“We’ve talked about it in the past,” Dreissen reminded. “The newly discovered oil fields around Maracaibo in Venezuela may prove out, giving them something the states of the northern block will want but for the rest of south America, your economies will contract markedly without outside investment. You’ll be in a stranglehold from which there is no escape.”
Guzman cursed the Americans in no uncertain terms and stood quickly, clearly agitated for he knew his host was correct. The canal was going to isolate South America as if the entire continent ceased to exist. Clasping his hands behind his back he paced the suite for a moment. Dreissen clearly saw how much Guzman loved his country and the minister was good enough at his job to see the inevitable failure it would become. He liked that Guzman’s passions were so easily enflamed. Such men made for an easier mark. He let the minister pace two full laps across the sitting room carpet before throwing him an unexpected lifeline.
He lit a cheroot and said lazily, “There may be something that can be done to delay the completion of the canal and give you the time you need to attract enough capital to build up a manufacturing base.”
Guzman’s eyes glittered and he swept back to the table. “What are you saying. Please don’t tease me, old friend.”
“At this point let me just say certain technological breakthroughs have been made that would allow an interested party to severely delay the American construction effort, a matter of years rather than months.”
“You can really do it?”
“Not me, but a team of men, trained and determined men. They can prevent the canal from opening long enough for you to strengthen Argentina’s economy and ensure a future for your people that’s far brighter than it would be otherwise.”
“How quickly could this happen?” Guzman asked, knowing the sooner it took place the better it would be. The canal’s construction had been a concern for several potential investors he was currently courting.
“It would take some months to lay the groundwork for the operation,” Dreissen admitted. “Security isn’t particularly tight, but access is difficult. The Canal Authority is like a nation unto themselves.”
Guzman took a moment to recharge his glass and calm his nerves. Learning that all may not be lost had let his imagination and ambitions run far ahead of themselves. He gathered his wits, knowing that Dreissen had baited a trap with a bishop or rook while his queen lurked someplace on the board ready to pounce.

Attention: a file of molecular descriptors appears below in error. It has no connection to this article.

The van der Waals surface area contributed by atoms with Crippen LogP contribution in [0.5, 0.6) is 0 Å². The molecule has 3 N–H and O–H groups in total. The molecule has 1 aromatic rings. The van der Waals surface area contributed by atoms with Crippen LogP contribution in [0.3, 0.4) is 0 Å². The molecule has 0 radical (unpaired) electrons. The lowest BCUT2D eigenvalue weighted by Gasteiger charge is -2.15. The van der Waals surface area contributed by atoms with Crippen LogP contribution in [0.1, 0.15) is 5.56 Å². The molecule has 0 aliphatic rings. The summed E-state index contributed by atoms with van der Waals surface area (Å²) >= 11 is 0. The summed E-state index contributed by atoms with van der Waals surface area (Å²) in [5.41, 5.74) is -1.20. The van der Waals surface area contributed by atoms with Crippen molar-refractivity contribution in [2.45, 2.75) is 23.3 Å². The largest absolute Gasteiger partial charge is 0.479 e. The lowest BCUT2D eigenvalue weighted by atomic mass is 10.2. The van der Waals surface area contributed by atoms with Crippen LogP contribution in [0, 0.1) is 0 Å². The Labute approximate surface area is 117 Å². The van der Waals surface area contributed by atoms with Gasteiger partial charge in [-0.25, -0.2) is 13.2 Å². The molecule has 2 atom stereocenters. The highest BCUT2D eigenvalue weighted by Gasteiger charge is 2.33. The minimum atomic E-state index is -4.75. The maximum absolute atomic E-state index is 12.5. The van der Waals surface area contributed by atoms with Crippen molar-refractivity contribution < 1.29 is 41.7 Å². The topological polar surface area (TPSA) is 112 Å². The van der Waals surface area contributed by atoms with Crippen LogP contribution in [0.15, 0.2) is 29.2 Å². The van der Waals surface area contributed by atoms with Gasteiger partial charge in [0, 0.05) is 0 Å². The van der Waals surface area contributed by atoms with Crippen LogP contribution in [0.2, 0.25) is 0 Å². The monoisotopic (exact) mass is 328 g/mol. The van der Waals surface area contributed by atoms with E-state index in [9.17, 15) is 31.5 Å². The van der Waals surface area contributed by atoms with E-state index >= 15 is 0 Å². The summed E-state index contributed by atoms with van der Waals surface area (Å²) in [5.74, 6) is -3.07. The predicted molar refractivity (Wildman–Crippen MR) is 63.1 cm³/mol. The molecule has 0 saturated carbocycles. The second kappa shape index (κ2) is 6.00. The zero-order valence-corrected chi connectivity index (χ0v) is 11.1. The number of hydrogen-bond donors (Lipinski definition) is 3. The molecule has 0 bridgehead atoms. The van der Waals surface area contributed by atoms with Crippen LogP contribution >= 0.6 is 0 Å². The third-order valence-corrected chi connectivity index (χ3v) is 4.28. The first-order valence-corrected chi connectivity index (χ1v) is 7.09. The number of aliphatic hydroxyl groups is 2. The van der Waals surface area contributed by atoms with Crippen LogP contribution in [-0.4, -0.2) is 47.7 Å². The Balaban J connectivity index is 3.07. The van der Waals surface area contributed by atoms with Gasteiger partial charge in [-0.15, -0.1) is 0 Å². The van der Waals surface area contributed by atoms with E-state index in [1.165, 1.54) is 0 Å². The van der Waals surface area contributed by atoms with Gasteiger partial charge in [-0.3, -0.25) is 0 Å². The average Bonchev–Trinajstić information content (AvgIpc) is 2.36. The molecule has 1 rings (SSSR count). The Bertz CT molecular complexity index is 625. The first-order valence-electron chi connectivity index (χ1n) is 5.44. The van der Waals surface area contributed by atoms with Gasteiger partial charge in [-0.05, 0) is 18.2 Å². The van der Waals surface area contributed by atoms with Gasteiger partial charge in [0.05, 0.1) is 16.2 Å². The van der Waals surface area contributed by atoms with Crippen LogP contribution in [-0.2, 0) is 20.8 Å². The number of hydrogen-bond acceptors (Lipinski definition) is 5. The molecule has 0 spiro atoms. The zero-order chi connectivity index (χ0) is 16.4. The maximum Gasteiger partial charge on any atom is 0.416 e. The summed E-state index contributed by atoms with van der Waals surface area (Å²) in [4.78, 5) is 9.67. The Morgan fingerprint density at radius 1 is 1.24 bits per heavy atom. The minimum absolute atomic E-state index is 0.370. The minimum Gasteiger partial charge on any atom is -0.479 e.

He said, “I understand why you want to keep it unofficial at this point. I also see why you would bring this to me and not, say, the Brazilians. They are in no position to offer you much by way of compensation. I must ask what it is you want from in return?”
“The rolling stock for the Lacroze line. I want Essenwerks to build the cars and engines and have exclusive contracts for any additional lines constructed below the streets of Buenos Aires.”
“Done,” Guzman agreed quickly and started to get to his feet, amazed that it was such a low cost.
“The rest,” Dreissen said freezing Guzman’s body over the table and the smile on his lips, “will be determined by members of our respective nation’s diplomatic corps.”
“This is something your government is behind?”
“It is something we made them aware of. Companies like Essenwerks and Krupp are so large that we need to keep the Kaiser and his ministers aware of some of our activities. It is so they can manage the economy with the upmost efficiency. It is a partnership of industry and state. I believe the term is synergy. What is best for Essenwerks must also be best for the fatherland and vice versa.”
“I see.” Guzman’s earlier delight had cooled. The subway contract covered Dreissen’s expenses for the operation. The German government would want far more for giving his nation a future beyond that of an agrarian backwater. “Do you have any idea what the Kaiser wants for helping us?”
“It’s not as bad as you think, Matias. I am about to tell you something under the strictest of confidence because it will help you at the bargaining table. When I first proposed this to the government, the Kaiser himself liked the idea of slowing the American’s progress. He doesn’t like their rapid ascent on the world stage since they defeated Spain and took Cuba and the Philippines. He would like to see them slowed in their rise. He tried and failed once before to interfere in their internal affairs and likes the opportunity to try again. My government will want much from you, no doubt, but they also want this to happen so the negotiations will succeed.”
Guzman recognized the gift he’d just been given. “Thank you for sharing that.”
“I will also share that they think so highly of this plan they’re embedding an agent in Panama to monitor our progess.”
“You don’t seemed so pleased by that.”
“It is the price of working with the government, I suppose. They don’t understand the motives of a capitalist. I am in the business of selling machines – trains, automobiles, aerocraft. The more customers I can keep, the more my factories prosper. Synergy.” He drew on his slender cigar and blew a cloud of fragrant smoke towards the ceiling. “If I may offer some advice. In the time this operation buys you, I recommend partnering with the Venezuelans and locking in contracts for their oil. If you have the fuels needed for an industrial economy by the time the canal finally opens, its presence won’t matter. Argentina will be a destination port for trade with every civilized nation on earth.”
San Diego, California
As the Coronado ferry neared the half-way point across San Diego Bay, Isaac Bell turned to look back at the burgeoning city. The skyline was still modest, just a few buildings with multiple stories, but he knew the fate of the city, in fact the entire west coast, was about to undergo tremendous upheaval. Los Angeles, this town, and even his beloved San Francisco, still recovering from the earthquake and subsequent fire just seven years prior, were all going to experience unprecedented growth in the coming years.
It wasn’t so hard to believe, he mused, that the fundamental nature of the entire country was going to change as a result of what was happening in Central America.
He glanced over his other shoulder at the two warships lying at anchor close to a drydock facility. Already the Navy was considering a new base